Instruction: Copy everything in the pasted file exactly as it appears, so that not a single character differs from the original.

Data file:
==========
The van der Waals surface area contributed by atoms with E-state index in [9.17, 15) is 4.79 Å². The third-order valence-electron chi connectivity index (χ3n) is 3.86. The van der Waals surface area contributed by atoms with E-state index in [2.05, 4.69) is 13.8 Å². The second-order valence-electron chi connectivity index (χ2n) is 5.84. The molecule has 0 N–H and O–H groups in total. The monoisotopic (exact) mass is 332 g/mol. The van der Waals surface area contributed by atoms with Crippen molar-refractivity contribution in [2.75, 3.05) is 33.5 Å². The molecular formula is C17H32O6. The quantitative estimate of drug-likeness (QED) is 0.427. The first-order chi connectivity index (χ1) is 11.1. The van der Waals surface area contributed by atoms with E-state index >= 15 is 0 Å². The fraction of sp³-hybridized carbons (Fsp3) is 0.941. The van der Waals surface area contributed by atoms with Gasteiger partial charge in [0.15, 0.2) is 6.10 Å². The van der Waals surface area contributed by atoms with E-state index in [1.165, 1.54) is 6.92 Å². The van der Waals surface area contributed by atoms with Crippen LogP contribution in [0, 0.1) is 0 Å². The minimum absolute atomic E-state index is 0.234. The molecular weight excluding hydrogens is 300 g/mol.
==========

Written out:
The van der Waals surface area contributed by atoms with E-state index in [9.17, 15) is 4.79 Å². The third-order valence-electron chi connectivity index (χ3n) is 3.86. The van der Waals surface area contributed by atoms with E-state index in [2.05, 4.69) is 13.8 Å². The second-order valence-electron chi connectivity index (χ2n) is 5.84. The molecule has 0 N–H and O–H groups in total. The monoisotopic (exact) mass is 332 g/mol. The van der Waals surface area contributed by atoms with Crippen molar-refractivity contribution in [2.75, 3.05) is 33.5 Å². The molecular formula is C17H32O6. The quantitative estimate of drug-likeness (QED) is 0.427. The first-order chi connectivity index (χ1) is 11.1. The van der Waals surface area contributed by atoms with E-state index >= 15 is 0 Å². The fraction of sp³-hybridized carbons (Fsp3) is 0.941. The van der Waals surface area contributed by atoms with Gasteiger partial charge in [0.15, 0.2) is 6.10 Å². The van der Waals surface area contributed by atoms with E-state index in [1.165, 1.54) is 6.92 Å². The van der Waals surface area contributed by atoms with Crippen LogP contribution in [0, 0.1) is 0 Å². The minimum absolute atomic E-state index is 0.234. The molecular weight excluding hydrogens is 300 g/mol.